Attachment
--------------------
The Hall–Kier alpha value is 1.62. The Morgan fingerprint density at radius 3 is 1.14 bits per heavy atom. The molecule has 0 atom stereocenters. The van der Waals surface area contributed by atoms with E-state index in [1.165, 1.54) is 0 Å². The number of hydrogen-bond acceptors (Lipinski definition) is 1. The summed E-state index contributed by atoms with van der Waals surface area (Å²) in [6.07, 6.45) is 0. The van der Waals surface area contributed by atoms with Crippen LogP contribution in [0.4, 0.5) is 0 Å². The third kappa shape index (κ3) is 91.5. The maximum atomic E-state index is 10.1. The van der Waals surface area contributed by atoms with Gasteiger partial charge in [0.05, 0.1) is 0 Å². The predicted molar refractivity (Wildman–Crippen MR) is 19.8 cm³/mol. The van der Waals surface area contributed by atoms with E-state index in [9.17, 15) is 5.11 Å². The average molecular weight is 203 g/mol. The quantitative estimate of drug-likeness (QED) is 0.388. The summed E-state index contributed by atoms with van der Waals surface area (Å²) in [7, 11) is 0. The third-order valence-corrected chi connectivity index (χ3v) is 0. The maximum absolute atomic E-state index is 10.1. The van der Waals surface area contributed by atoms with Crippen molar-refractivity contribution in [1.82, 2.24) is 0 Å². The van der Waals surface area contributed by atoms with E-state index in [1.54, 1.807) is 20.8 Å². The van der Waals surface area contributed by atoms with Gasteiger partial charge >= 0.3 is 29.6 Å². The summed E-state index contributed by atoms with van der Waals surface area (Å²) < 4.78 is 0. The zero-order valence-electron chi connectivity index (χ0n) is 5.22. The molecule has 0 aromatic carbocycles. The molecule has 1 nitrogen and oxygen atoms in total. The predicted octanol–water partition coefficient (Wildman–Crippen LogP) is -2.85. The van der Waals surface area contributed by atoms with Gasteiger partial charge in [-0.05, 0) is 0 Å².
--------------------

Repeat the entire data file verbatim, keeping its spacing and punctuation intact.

The Hall–Kier alpha value is 1.62. The Morgan fingerprint density at radius 3 is 1.14 bits per heavy atom. The molecule has 0 atom stereocenters. The van der Waals surface area contributed by atoms with E-state index in [1.165, 1.54) is 0 Å². The number of hydrogen-bond acceptors (Lipinski definition) is 1. The summed E-state index contributed by atoms with van der Waals surface area (Å²) in [6.07, 6.45) is 0. The van der Waals surface area contributed by atoms with Crippen LogP contribution in [0.4, 0.5) is 0 Å². The third kappa shape index (κ3) is 91.5. The maximum atomic E-state index is 10.1. The van der Waals surface area contributed by atoms with Gasteiger partial charge in [0.05, 0.1) is 0 Å². The predicted molar refractivity (Wildman–Crippen MR) is 19.8 cm³/mol. The van der Waals surface area contributed by atoms with E-state index in [9.17, 15) is 5.11 Å². The average molecular weight is 203 g/mol. The quantitative estimate of drug-likeness (QED) is 0.388. The summed E-state index contributed by atoms with van der Waals surface area (Å²) in [7, 11) is 0. The third-order valence-corrected chi connectivity index (χ3v) is 0. The maximum absolute atomic E-state index is 10.1. The van der Waals surface area contributed by atoms with Crippen molar-refractivity contribution in [1.82, 2.24) is 0 Å². The van der Waals surface area contributed by atoms with E-state index in [1.54, 1.807) is 20.8 Å². The van der Waals surface area contributed by atoms with Gasteiger partial charge >= 0.3 is 29.6 Å². The summed E-state index contributed by atoms with van der Waals surface area (Å²) < 4.78 is 0. The zero-order valence-electron chi connectivity index (χ0n) is 5.22. The molecule has 0 aromatic carbocycles. The molecule has 1 nitrogen and oxygen atoms in total. The predicted octanol–water partition coefficient (Wildman–Crippen LogP) is -2.85. The van der Waals surface area contributed by atoms with Gasteiger partial charge in [-0.05, 0) is 0 Å².